Posts by Rabbi Mara Young

Friday, May 17, 2024

Jewish Resilience

The drawing you are looking at is called Portrait of a Young Woman with Two Yellow Stars by Esther Lurie.

The Jewish Women’s Archive gives it some context: “Esther Lurie was an artist who sought to document the atrocities of the Holocaust and leave a testimony of the Jewish experience in the Kovno ghetto. The clandestine production and documentation of ghetto life was the artist’s way of struggling against murder and destruction, an act of spiritual resistance.

Esther Lurie was born in Liepāja, Latvia. In June 1941, with the German invasion of the Soviet Union, Lurie was arrested in Kovno, Lithuania while visiting her sister and deported to the Kovno ghetto.

In the fall of 1942, at the request of the Jewish leadership of the ghetto, Esther, together with other artists, began documenting life in the ghetto. Drawing supplies were hard to acquire; artists had to smuggle them from the workshops controlled by the Nazis. In Portrait of a Young Woman with Two Yellow Stars, the yellow badge is depicted as a hole that goes through the young woman, [like that] left by a gunshot wound when the bullet passes through [a] body.”

As I gazed at the drawing more, I thought about how despite her “wound,” the girl is very much alive. Perhaps the stars, meant to mark the bullet’s path, defy death. We Jews defy death. We survive when history would say it wasn’t possible.

It is impossible to know what happened to this young woman. Did she survive the liquidation of the ghetto? This drawing is either an early photograph in a child’s history or the portrait of a ghost.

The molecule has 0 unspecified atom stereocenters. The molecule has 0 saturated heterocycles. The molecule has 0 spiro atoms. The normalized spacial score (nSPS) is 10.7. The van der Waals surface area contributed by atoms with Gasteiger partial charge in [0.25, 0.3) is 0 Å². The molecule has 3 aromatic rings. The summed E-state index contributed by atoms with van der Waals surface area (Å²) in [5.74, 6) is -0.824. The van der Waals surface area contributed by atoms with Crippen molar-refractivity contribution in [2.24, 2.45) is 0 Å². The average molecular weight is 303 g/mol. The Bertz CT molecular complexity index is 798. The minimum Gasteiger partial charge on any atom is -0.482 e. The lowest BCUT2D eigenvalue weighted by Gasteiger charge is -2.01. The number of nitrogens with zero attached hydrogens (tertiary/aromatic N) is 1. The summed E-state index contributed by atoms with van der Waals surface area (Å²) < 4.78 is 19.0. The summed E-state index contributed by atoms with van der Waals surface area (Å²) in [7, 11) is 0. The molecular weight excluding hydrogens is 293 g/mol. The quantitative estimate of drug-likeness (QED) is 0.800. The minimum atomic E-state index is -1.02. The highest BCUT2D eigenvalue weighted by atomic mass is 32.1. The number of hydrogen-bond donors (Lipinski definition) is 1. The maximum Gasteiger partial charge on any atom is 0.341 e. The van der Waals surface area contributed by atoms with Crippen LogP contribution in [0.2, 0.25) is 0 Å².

Either way, it is a picture of a child. And the children are my concern tonight.

In this week’s Torah portion, God commands the people of Israel: "If anyone among the Israelites, or anyone among those who live with them in the land, gives their offspring to Molech, they should be punished by death." (Lev 20:1-2)

Some background to the Torah:

- It acknowledges that Jews and non-Jews will live in the Land of Canaan together.

- It prohibits, with disgust, the ancient practice of sacrificing one’s child to the false god Molech. This sacrifice was done, typically, by fire.

By these standards, all of humanity deserves punishment. In the very land the Torah speaks of, the number of children who have been taken hostage, burned, and bombed is unconscionable. They have been sacrificed to the false gods of war and extremism.

And the ones who are still alive? I weep for the trauma that will scar a generation of Israeli and Palestinian children. They are innocent. They deserve innocence. It’s right there in this week’s Torah portion.

Resilience. What does resilience look like in a moment like this?

Well, unsurprisingly, it comes from the children.

Back in April, Concord Road Elementary School - grades K through 4 - held its International Day. I, along with other WCT members and our friends, prepared and worked at the Israel booth. The concept was simple: write a wish on a Post-It note and place it on our giant Western Wall.

Many of the contributions were whimsical.

Some more poignant.

Predictably, war in the Middle East was on their minds.

We took a deep breath and accepted that there would be a variety of perspectives.

I find the post-its on the left to be particularly meaningful….two very different articulations of the same place…an encapsulation of this moment’s complexity….and there they are, side by side. 

But for the most part, the kids expressed the most honest yearnings of any human.

The words of these children are our prayer tonight.

We pray for innocence and joy. We pray for the reunion of parents with their children. We pray for safety and sweet dreams; for leaders who put the lives of their people first. We pray for thoughtful discourse and peaceful disagreement. We pray for connection and continuity.

We call upon the courage and determination of our ancestors, invoking the best of the moral path they laid for us and pray with our whole hearts for peace.

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